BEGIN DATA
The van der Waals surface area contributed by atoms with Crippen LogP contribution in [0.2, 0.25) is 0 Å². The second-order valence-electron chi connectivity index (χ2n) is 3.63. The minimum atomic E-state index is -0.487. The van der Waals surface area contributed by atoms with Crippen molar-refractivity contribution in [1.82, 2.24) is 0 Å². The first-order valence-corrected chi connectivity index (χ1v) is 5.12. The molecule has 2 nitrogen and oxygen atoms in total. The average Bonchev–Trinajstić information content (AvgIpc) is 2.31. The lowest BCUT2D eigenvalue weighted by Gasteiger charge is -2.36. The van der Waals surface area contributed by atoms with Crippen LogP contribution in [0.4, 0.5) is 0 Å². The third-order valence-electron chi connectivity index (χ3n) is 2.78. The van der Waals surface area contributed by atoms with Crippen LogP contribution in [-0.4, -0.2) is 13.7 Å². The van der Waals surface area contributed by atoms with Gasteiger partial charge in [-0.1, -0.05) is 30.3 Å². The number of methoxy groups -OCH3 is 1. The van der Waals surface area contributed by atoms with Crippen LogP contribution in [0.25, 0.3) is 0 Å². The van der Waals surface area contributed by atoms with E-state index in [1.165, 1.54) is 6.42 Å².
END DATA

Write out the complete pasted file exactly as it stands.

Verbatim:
The van der Waals surface area contributed by atoms with Crippen LogP contribution in [0.2, 0.25) is 0 Å². The second-order valence-electron chi connectivity index (χ2n) is 3.63. The minimum atomic E-state index is -0.487. The van der Waals surface area contributed by atoms with Crippen molar-refractivity contribution in [1.82, 2.24) is 0 Å². The first-order valence-corrected chi connectivity index (χ1v) is 5.12. The molecule has 2 nitrogen and oxygen atoms in total. The average Bonchev–Trinajstić information content (AvgIpc) is 2.31. The lowest BCUT2D eigenvalue weighted by Gasteiger charge is -2.36. The van der Waals surface area contributed by atoms with Crippen LogP contribution in [0.4, 0.5) is 0 Å². The third-order valence-electron chi connectivity index (χ3n) is 2.78. The van der Waals surface area contributed by atoms with Crippen LogP contribution in [-0.4, -0.2) is 13.7 Å². The van der Waals surface area contributed by atoms with Gasteiger partial charge in [-0.1, -0.05) is 30.3 Å². The number of methoxy groups -OCH3 is 1. The van der Waals surface area contributed by atoms with Crippen LogP contribution in [0.25, 0.3) is 0 Å². The van der Waals surface area contributed by atoms with E-state index in [1.165, 1.54) is 6.42 Å².